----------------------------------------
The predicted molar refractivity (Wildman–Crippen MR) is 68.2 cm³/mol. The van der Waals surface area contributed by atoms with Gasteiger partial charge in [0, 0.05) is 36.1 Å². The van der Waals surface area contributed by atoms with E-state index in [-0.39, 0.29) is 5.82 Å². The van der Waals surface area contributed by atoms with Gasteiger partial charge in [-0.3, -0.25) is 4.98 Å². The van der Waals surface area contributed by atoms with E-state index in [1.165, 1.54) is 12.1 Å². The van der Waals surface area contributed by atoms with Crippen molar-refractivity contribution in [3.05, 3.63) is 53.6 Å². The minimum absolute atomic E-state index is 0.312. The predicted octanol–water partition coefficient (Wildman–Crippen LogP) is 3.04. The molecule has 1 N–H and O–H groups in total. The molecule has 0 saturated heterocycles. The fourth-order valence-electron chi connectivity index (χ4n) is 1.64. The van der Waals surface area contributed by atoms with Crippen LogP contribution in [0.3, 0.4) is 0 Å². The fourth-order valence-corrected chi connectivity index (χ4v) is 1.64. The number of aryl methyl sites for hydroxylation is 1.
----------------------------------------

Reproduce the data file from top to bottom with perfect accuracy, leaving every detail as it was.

The predicted molar refractivity (Wildman–Crippen MR) is 68.2 cm³/mol. The van der Waals surface area contributed by atoms with Gasteiger partial charge in [0, 0.05) is 36.1 Å². The van der Waals surface area contributed by atoms with E-state index in [-0.39, 0.29) is 5.82 Å². The van der Waals surface area contributed by atoms with Gasteiger partial charge in [-0.3, -0.25) is 4.98 Å². The van der Waals surface area contributed by atoms with E-state index in [1.165, 1.54) is 12.1 Å². The van der Waals surface area contributed by atoms with Crippen molar-refractivity contribution in [3.05, 3.63) is 53.6 Å². The minimum absolute atomic E-state index is 0.312. The predicted octanol–water partition coefficient (Wildman–Crippen LogP) is 3.04. The molecule has 1 N–H and O–H groups in total. The molecule has 0 saturated heterocycles. The fourth-order valence-electron chi connectivity index (χ4n) is 1.64. The van der Waals surface area contributed by atoms with Crippen LogP contribution in [0.3, 0.4) is 0 Å². The fourth-order valence-corrected chi connectivity index (χ4v) is 1.64. The number of aryl methyl sites for hydroxylation is 1.